Eleanor Dickie, in her Latin Forms of Address (2002), counts 244 terms of endearment against 149 insults, a statistic that may weaken the image of Romans as unsentimental cold fishes.
Just a sample here, omitting the scores of obvious adjectives (e.g. Dearest, in regular/comparative/superlative forms). For those VERBATIM. readers who remember their Latin, I add it parenthetically.
In Plautus' The Little Carthaginian (vv. 360-63), a swain thus wheedles his girl: "My pleasure, my delight, my life, my pleasantness, my kiss, my honey, my colostrum, my softest little cheese."
Another Plautine comedy, Donkey Girl (vv. 693-94), features this tart's address to a slave: "Duckling, dove or puppy, swallow, jackdaw, tiny little sparrow."
Suetonius (Life of Caligula, ch. 13) says the besotted populace hailed him as "Star, chick, babe, nursling."
The poets Martial (Epigrams, bk. 10 no. 68) and Juvenal (Satire 6 vv. 191-96) rebuke women for using Greek love-talk, especially Zoe kai Psyche ('My Life and Soul'), "words fit only for under the blanket."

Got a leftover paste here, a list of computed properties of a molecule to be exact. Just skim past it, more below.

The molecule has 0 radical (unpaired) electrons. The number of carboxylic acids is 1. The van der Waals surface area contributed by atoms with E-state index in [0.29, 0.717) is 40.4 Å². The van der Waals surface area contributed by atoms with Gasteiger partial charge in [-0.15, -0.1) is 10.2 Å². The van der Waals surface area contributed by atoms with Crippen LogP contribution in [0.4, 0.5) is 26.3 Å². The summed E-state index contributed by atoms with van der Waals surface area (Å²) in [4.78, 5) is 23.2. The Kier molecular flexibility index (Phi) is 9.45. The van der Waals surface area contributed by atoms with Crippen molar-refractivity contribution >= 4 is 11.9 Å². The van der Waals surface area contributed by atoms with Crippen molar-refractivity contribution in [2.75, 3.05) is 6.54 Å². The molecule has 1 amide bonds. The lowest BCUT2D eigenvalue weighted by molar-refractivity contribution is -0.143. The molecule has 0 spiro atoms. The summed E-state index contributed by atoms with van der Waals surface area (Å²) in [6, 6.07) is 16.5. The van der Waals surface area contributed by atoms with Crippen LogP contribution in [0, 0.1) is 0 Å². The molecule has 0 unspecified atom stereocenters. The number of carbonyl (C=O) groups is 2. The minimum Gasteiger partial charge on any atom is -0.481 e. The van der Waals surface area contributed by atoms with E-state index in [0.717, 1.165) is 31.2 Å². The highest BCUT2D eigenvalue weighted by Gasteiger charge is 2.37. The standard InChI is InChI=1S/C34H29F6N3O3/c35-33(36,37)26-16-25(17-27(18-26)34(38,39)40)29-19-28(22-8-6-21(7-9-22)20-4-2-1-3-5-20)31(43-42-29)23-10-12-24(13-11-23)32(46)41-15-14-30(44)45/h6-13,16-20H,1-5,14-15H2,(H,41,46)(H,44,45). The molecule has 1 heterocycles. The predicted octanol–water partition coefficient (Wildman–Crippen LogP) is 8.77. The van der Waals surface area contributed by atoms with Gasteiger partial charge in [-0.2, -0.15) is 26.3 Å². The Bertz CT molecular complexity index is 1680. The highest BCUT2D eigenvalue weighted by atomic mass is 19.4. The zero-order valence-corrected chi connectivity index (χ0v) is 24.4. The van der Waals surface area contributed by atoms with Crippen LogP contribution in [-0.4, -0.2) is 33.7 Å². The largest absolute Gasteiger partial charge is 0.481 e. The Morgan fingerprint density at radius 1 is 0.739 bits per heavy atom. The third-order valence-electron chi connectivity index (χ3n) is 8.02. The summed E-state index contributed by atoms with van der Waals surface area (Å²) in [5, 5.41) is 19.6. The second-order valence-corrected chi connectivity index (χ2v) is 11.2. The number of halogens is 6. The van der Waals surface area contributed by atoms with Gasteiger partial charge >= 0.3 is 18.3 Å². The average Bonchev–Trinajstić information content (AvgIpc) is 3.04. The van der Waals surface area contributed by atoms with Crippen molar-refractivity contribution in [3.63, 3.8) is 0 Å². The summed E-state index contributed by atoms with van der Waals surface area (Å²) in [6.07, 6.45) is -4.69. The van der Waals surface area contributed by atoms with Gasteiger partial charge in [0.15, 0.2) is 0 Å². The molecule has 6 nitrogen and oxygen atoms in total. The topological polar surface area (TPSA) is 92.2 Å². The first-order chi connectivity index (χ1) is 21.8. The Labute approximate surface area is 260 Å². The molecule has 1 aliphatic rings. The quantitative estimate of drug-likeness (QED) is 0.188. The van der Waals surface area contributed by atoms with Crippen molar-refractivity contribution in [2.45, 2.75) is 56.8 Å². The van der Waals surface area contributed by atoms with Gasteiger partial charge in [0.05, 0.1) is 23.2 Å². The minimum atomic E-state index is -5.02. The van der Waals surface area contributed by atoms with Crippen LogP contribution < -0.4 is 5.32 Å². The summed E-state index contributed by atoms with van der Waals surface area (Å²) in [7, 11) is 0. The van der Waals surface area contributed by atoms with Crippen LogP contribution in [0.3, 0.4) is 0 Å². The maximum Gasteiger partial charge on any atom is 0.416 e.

They were, though--mocks the philosopherbard Lucretius (On the Nature of Things, bk. 4 vv. 1160-69)--useful to the man as euphemisms for his lady's physical defects. This verbal technique is also recommended in a fragment of Philaenis' sex manual (all ancient sex manuals were attributed to women).
Dorothy Sayers, in Busman's Honeymoon, provides the best gloss: after the wedding night, Harriet Wimsey (nee Vane) lies wondering if Lord Peter's first words would be in English or French.
The first passage's pleasantness (amoenitas), along with (elsewhere) my commodity and my opportunity, affords scope to Marxist cash-nexus analyses of love. Little eye (ocellus) is a bit loaded--Roman graffito-mongers often drew penises with an eye in the tip. Little lip (labellum) may be a paradoxical pun on labes ('ruin,' a regular insult). Kiss is here savium: Catullus would later introduce basium (whence baiser, bacio, beso, etc.), poetically heaping his kisses onto Lesbia to the tune of 3,300 (Ralegh's Now Serena Be Not Coy extends them to infinity)--we may agree with Shakespeare's amorous Antony, "There's beggary in the love that can be measured." Honey (mel--there are several cognate terms, plus a Pompeian wall-scribbler's aphorism "Lovers like bees live in honey") is the obvious ancestor of amatory American, albeit there is no Latin equivalent to "Hi, Honey, I'm Home." Colostrum (same in Latin), unexplained and untranslated by Dickie, denotes beestings, another compliment with possible barb. …